“Perhaps”, wrote a columnist in the staid Financial Times on 30 August, “2011 will come to rank alongside 1968 and 1989 as a year of global revolt”.
The columnist cites North Africa and the Middle East (including Israel), but also Chile, China, Greece... If Britain does not look like that yet, maybe it is just that this country is a backwater, and needs to catch up.
Capitalist crisis has shaken people up. “Ordinary citizens who feel excluded” have stirred against “an internationally connected elite”.
In reaction to decades of top-level talk of “greed is good” and being “intensely relaxed about people getting filthy rich”, “egalitarian political traditions that still strike a popular chord” have been rekindled.
The columnist sees the USA as the “one striking exception”, because the main “rebel” movement there, the Tea Party, has worked through organised political channels, not “disorder on the streets”.
Arguably, the notable thing about that exception is the markedly right-wing character of the Tea Party movement, not its channelling into organised politics. Leftish revolt in other countries would channel more into organised politics, and be more effective, if it had the easy channels to political effectiveness which small-town right-wing populism has in the USA and was not obstructed by the bureaucratisation and hardened apparatchik-rule which has gutted parties like the Labour Party, and unions too, over the decades of capitalist triumphalism.
The many-hundred-thousand strong rally in Egypt’s Tahrir Square on 29 July, when hard-Islamists waved Saudi flags and chanted “The people want Allah’s Sharia” and “we are all Osama [bin Laden]”, shows that in other countries too sizeable elements of the revolt of “ordinary citizens who feel excluded” against the rich elite can be co-opted by right-wing forces.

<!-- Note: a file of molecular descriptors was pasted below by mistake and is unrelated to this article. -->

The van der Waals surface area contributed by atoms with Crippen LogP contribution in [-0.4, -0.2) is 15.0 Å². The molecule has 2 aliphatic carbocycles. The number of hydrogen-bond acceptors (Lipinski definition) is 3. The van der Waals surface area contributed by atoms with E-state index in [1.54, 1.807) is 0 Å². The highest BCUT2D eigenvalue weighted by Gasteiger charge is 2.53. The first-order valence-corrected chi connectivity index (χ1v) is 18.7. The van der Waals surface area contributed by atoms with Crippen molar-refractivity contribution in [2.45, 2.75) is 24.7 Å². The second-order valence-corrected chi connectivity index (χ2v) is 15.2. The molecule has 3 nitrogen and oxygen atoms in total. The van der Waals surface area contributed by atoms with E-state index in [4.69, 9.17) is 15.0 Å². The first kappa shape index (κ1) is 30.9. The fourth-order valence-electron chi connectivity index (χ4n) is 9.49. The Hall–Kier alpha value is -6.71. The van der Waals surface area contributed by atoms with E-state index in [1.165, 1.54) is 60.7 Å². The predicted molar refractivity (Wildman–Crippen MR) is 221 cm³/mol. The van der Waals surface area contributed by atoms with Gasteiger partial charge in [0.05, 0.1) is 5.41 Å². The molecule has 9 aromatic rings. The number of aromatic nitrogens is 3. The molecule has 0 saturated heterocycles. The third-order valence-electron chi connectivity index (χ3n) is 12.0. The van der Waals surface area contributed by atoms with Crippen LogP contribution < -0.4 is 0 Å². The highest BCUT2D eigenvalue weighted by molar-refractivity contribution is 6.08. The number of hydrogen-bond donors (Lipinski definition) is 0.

Revolt is breaking out all over, and most of it is broadly leftish, democratic, egalitarian. But some of it is channelled by the populist right. Socialists need to do more than shout “down with...” slogans and try to boost generic anger, revolt, or resistance; we also need to formulate and popularise positive demands to allow democratic and egalitarian impulses to express themselves rationally rather than being perverted.
Back in 1901 Lenin wrote, against other socialists who criticised him and his comrades for pursuing too much controversy rather than focusing on pushing forward resistance in general: “Catholic and monarchist labour unions in Europe are also an inevitable result of the interaction of environment and elements, but it was the consciousness of priests and Zubatovs [police agents] and not that of socialists that participated in this interaction”.
Revolt is an inevitable result of the interactions of the capitalist crisis. The question is which “consciousness” will participate most decisively.
And even more so today than in Lenin’s time, or Marx’s. In Marx’s day, every popular revolt made its way in a political culture long broadly shaped by the battle of bourgeois democracy against the old kings and feudalists. There were exceptions — trends like those whom Marx called the “reactionary socialists” — but the broad direction of popular revolt could usually be assumed to be democratic, the question then being whether it would be socialist too.
By the time Lenin was writing, many years of work by mass Marxist or semi-Marxist parties in the most capitalistically-developed countries had shaped a culture which also made the default direction of popular revolt broadly and generically socialistic.
The ravages of Stalinism, and then of its ignominious collapse, and the progressive hollowing-out of bourgeois democracy, have changed those parameters.
Our job is to make the coming years a time of the re-establishment of socialist and democratic parameters, as well as a time of revolt.